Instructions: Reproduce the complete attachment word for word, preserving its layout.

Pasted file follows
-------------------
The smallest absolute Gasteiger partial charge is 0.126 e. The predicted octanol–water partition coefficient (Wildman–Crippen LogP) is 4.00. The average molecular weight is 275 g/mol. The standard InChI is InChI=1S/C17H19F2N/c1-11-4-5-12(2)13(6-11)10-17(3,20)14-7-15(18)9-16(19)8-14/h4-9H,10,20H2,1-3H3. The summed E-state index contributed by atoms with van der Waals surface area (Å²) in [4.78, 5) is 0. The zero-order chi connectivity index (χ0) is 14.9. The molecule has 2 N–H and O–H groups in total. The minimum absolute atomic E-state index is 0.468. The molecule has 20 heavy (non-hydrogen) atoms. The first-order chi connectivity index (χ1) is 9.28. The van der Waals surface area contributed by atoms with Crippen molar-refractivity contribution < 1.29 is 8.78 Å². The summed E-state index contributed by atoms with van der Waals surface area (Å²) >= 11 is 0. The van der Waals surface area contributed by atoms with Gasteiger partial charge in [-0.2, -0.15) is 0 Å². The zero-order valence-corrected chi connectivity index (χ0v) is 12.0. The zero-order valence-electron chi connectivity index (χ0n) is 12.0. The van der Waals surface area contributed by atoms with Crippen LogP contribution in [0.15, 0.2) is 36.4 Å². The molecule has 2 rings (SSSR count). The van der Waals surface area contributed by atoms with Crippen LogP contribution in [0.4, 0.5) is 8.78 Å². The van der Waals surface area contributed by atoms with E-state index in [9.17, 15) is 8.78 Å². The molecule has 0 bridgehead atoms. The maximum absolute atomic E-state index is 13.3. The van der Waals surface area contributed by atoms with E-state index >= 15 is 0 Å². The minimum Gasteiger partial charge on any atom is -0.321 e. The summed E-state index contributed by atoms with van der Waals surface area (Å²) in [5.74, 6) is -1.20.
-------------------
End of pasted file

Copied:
The smallest absolute Gasteiger partial charge is 0.126 e. The predicted octanol–water partition coefficient (Wildman–Crippen LogP) is 4.00. The average molecular weight is 275 g/mol. The standard InChI is InChI=1S/C17H19F2N/c1-11-4-5-12(2)13(6-11)10-17(3,20)14-7-15(18)9-16(19)8-14/h4-9H,10,20H2,1-3H3. The summed E-state index contributed by atoms with van der Waals surface area (Å²) in [4.78, 5) is 0. The zero-order chi connectivity index (χ0) is 14.9. The molecule has 2 N–H and O–H groups in total. The minimum absolute atomic E-state index is 0.468. The molecule has 20 heavy (non-hydrogen) atoms. The first-order chi connectivity index (χ1) is 9.28. The van der Waals surface area contributed by atoms with Crippen molar-refractivity contribution < 1.29 is 8.78 Å². The summed E-state index contributed by atoms with van der Waals surface area (Å²) >= 11 is 0. The van der Waals surface area contributed by atoms with Gasteiger partial charge in [-0.2, -0.15) is 0 Å². The zero-order valence-corrected chi connectivity index (χ0v) is 12.0. The zero-order valence-electron chi connectivity index (χ0n) is 12.0. The van der Waals surface area contributed by atoms with Crippen LogP contribution in [0.15, 0.2) is 36.4 Å². The molecule has 2 rings (SSSR count). The van der Waals surface area contributed by atoms with Crippen LogP contribution in [0.4, 0.5) is 8.78 Å². The van der Waals surface area contributed by atoms with E-state index in [9.17, 15) is 8.78 Å². The molecule has 0 bridgehead atoms. The maximum absolute atomic E-state index is 13.3. The van der Waals surface area contributed by atoms with E-state index >= 15 is 0 Å². The minimum Gasteiger partial charge on any atom is -0.321 e. The summed E-state index contributed by atoms with van der Waals surface area (Å²) in [5.74, 6) is -1.20.